Social becomes completely useless in that context because people can’t react to something that doesn’t exist yet. Without the scope of that data, you’ve got really very limited data for qualitative analysis, for understanding the why behind the what. At that point, you’ve got to go out there and talk to people in some form or another.
TRUE: What’s the complement to big data then? Focus groups?
Maslansky: Getting in front of customers and talking to them is something that these days gets dismissed or downplayed in a conversation about the highly sophisticated and scientific approach of big data, and yet it is going out there and talking to customers that often provides the greatest insights and produces our most successful strategies. So whether it’s message testing, traditional focus groups or ethnographies or social analysis, we need this kind of a combination of big data and small data. The more qualitative discussion of what’s in social media conversations is where the insights lie.
And it can be pretty scientific as well. We do highly segmented qualitative research where you’re looking for very specific target audience members as if you had profiled them using big data and you’re trying to look at their demographic and psychographic characteristics — and that’s how you recruit them, either for individual interviews or focus groups or multiperson conversations. The screening has gotten pretty sophisticated. Because there are online tools, you can do low incidence populations much more easily around the country, and then the nature of the conversation continues to evolve where qualitative research has become much less focused specifically on what people say they like and dislike, and then using other tools to assess their emotional responses to the different messages or different ideas or concepts.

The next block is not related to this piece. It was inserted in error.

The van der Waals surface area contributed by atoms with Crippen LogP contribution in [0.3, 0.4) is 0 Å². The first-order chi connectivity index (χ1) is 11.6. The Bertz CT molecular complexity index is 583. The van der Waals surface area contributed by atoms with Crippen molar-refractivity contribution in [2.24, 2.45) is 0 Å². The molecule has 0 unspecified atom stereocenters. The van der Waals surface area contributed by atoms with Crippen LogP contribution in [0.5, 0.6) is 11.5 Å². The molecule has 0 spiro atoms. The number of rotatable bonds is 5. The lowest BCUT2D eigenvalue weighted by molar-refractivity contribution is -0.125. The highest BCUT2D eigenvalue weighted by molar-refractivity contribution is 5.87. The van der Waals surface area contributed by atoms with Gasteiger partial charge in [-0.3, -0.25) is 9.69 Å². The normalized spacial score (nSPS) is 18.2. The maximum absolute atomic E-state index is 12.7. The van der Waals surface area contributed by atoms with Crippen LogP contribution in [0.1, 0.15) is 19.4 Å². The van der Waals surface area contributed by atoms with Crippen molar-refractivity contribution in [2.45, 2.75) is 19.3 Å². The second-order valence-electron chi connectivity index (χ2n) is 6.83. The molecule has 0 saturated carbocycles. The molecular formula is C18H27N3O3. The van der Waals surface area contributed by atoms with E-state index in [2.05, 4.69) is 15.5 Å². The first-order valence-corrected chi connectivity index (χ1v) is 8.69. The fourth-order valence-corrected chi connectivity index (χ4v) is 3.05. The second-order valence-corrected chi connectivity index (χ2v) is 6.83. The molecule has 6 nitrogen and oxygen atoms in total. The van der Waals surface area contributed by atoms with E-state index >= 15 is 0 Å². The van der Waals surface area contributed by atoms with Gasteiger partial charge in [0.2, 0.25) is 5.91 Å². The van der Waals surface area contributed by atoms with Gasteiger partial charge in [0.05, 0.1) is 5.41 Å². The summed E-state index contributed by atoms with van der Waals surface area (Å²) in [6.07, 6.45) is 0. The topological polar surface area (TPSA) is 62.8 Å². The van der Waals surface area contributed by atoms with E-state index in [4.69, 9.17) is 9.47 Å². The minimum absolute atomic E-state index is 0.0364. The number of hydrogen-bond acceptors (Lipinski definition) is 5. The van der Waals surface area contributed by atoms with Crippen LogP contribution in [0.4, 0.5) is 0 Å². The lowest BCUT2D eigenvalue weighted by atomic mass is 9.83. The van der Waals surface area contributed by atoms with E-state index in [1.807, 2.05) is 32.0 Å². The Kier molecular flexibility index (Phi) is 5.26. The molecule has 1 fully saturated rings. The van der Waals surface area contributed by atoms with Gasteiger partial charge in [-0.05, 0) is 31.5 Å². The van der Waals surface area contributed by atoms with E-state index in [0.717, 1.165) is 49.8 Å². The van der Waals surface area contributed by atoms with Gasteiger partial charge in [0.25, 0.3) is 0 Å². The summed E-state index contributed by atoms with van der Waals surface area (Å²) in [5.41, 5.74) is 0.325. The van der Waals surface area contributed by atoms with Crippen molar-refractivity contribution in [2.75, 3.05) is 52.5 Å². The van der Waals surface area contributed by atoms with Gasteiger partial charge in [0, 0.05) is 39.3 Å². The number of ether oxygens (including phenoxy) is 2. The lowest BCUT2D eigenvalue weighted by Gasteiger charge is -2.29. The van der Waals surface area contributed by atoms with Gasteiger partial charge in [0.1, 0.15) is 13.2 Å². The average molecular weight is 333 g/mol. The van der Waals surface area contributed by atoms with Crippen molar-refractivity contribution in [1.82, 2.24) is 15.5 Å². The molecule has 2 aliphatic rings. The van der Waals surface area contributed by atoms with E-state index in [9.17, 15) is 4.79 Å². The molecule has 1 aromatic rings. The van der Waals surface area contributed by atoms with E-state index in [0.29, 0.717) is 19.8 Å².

TRUE: How did you get attracted to, we’ll call it small data for lack of a better word?
Maslansky: I’ve always had kind of a fascination with communications and persuasion. That’s really what we do is we study the art and science of persuasion: how companies and organizations become more effective at communicating their message in language that people will understand, believe and respond to. We say to our clients, “It’s not what you say that matters, but what your audience hears.” And the only way to know what they hear is to let them interpret the message in their own words. We started out in politics and have moved to the corporate world, but the idea was the same, that if you really think and study the kinds of approaches to communication that are most effective, you can start to distill best practices and apply them in a bunch of situations. You can understand the thinking behind decisions rather than just seeing the decisions.